The Second Circuit’s recent decision in United States v. Hoskins may impact enforcement of U.S. economic sanctions programs. The Hoskins decision precludes the government from charging a foreign national acting abroad with violating the Foreign Corrupt Practices Act (“FCPA”) through theories of conspiracy and accomplice liability. This holding is equally applicable to U.S. sanctions law.

Three Factors in Hoskins Analysis

We provided an in-depth summary of the Second Circuit’s opinion and its effect on the FCPA here. In sum, the Department of Justice attempted to use the conspiracy and accomplice statutes to argue that Lawrence Hoskins, a U.K. national acting outside the United States, violated U.S. law.  The Second Circuit held that the “government may not expand the extraterritorial reach of the FCPA by recourse to the conspiracy and complicity statutes.”  The Second Circuit explained its decision by relying on three main factors:

(i) the presumption against extraterritorial application of U.S. statutes—and the need for Congress to clearly express its intent to override the presumption;

(ii) the plain language of the FCPA limiting potential defendants to defined categories; and

(iii) the legislative history of the FCPA, which demonstrated clearly Congress’ intent to limit the statute’s extraterritorial reach.

Application of Factors to U.S. Sanctions

Sanctions statutes, such as the International Emergency Economic Powers Act (“IEEPA”), and their respective implementing regulations fail the first Hoskins factor when the government seeks to apply them extraterritorially against a foreign defendant who does not act in the United States.  Legislation must evidence with clarity Congress’ intent to overcome the presumption against extraterritorial application to foreign defendants.  Neither the various sanctions statutes nor their implementing regulations reflect such an intent.

To the contrary, the second Hoskins factor demonstrates that, like the FCPA, sanctions are crafted with “surgical precision.”  Congress empowers the executive branch to enact implementing regulations targeted to specific conduct.  These regulations define categories of potential defendants.  Just as the FCPA set out “every other possible combination of nationality, location, and agency relation,” so too do the sanctions regimes.  Take, for example, Iranian sanctions.  Implementing regulations found in the Iranian Transactions and Sanctions Regulations (“ITSR”) define a “U.S. person” as precisely as the FCPA defines its defendants:

any United States citizen, permanent resident alien, entity organized under the laws of the United States or any jurisdiction within the United States (including foreign branches), or any person in the United States.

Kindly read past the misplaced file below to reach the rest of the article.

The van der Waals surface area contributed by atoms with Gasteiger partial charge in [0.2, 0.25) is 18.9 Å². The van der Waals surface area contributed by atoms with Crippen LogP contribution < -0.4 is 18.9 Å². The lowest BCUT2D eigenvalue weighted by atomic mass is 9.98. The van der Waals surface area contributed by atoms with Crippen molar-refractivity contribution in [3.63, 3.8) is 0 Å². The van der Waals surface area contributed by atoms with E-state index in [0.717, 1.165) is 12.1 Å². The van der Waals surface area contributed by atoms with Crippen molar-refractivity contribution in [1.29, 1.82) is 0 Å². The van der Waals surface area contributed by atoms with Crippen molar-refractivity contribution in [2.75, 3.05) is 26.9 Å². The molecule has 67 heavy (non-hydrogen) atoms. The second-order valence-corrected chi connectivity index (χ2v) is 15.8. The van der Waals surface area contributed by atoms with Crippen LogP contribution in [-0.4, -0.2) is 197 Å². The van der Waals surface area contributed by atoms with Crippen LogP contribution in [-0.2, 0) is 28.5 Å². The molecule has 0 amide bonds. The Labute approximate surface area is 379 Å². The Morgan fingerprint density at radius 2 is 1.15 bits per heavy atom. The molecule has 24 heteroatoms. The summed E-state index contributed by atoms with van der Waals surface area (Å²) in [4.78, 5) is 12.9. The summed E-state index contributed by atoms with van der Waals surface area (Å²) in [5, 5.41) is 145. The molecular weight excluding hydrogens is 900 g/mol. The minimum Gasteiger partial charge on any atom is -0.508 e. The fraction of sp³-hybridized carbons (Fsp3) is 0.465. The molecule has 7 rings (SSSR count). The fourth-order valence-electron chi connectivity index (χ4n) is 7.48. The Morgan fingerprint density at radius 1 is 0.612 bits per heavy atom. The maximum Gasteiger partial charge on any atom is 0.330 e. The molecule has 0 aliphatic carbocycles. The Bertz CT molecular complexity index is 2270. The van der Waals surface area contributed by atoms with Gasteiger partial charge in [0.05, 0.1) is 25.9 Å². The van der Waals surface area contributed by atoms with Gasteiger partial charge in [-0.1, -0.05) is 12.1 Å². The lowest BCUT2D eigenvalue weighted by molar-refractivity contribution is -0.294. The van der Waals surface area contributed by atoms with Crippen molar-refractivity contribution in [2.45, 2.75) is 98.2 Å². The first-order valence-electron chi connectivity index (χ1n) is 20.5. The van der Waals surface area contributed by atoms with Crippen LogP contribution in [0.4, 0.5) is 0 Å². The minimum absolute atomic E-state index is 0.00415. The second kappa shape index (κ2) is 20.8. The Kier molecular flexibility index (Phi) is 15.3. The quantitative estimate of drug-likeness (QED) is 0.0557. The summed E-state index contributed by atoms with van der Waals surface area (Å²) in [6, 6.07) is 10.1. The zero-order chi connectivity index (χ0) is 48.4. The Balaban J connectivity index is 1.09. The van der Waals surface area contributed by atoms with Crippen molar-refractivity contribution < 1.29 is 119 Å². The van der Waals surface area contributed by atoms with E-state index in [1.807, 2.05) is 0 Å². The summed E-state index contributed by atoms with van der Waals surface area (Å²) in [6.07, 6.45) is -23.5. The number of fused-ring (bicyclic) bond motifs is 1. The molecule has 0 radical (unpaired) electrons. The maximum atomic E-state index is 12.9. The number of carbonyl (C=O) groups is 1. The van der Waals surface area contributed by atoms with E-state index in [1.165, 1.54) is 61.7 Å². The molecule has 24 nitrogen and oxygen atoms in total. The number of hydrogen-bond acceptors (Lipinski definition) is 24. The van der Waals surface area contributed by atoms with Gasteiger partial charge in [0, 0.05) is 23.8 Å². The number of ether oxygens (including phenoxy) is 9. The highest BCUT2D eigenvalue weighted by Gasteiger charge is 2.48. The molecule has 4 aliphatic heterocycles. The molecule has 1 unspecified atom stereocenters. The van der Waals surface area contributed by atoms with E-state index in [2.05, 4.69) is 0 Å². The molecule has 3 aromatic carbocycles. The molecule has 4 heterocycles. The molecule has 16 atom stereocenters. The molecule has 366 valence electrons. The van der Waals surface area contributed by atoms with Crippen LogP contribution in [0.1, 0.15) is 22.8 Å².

This definition evidences a clear intent to exclude foreigners acting abroad from the reach of this regime.

The third factor examined by the Second Circuit is Congress’ intent to limit extraterritorial jurisdiction.  This intent is best demonstrated by the legislative history of IEEPA, which was enacted as part of an effort to limit an overly broad prior statute, the Trading With the Enemy Act of 1917, and the executive branch’s extensive use of that statute.  As a result, the powers that IEEPA “grant[s] to the President are explicitly defined and circumscribed.” United States v. Arch Trading Co.  Precisely because the primary sanctions implemented under IEEPA apply only to U.S. citizens globally and foreign persons within the United States, the President separately implemented certain secondary sanctions to target specific foreign persons for foreign conduct, but only under limited circumstances. See, e.g., Iran Freedom and Counter-Proliferation Act of 2012 and Iran Threat Reduction and Syria Human Rights Act of 2012. Both Congress and the President have demonstrated that when they want U.S. sanctions to apply to foreign persons, they know how to do so explicitly.

Furthermore, Hoskins’ concerns for fair notice and due process apply equally to U.S. sanctions as to the FCPA. A foreign national should not be exposed to the complex and “shapeless” theories of conspiracy and complicity liability in the United States in relation to sanctions any more than in relation to the FCPA.

Approach Each Sanctions Regime with Care

The applicability of Hoskins to sanctions depends, in part, on the particular sanctions regime.  The nuances among Iranian, North Korean, Venezuelan, and the numerous other sanctions regimes must be approached with care.  When determining the particular effect of U.S. sanctions, it is important to seek guidance from experienced counsel who can advise regarding the reach of the sanctions regimes and, if necessary, defend against any potential enforcement action.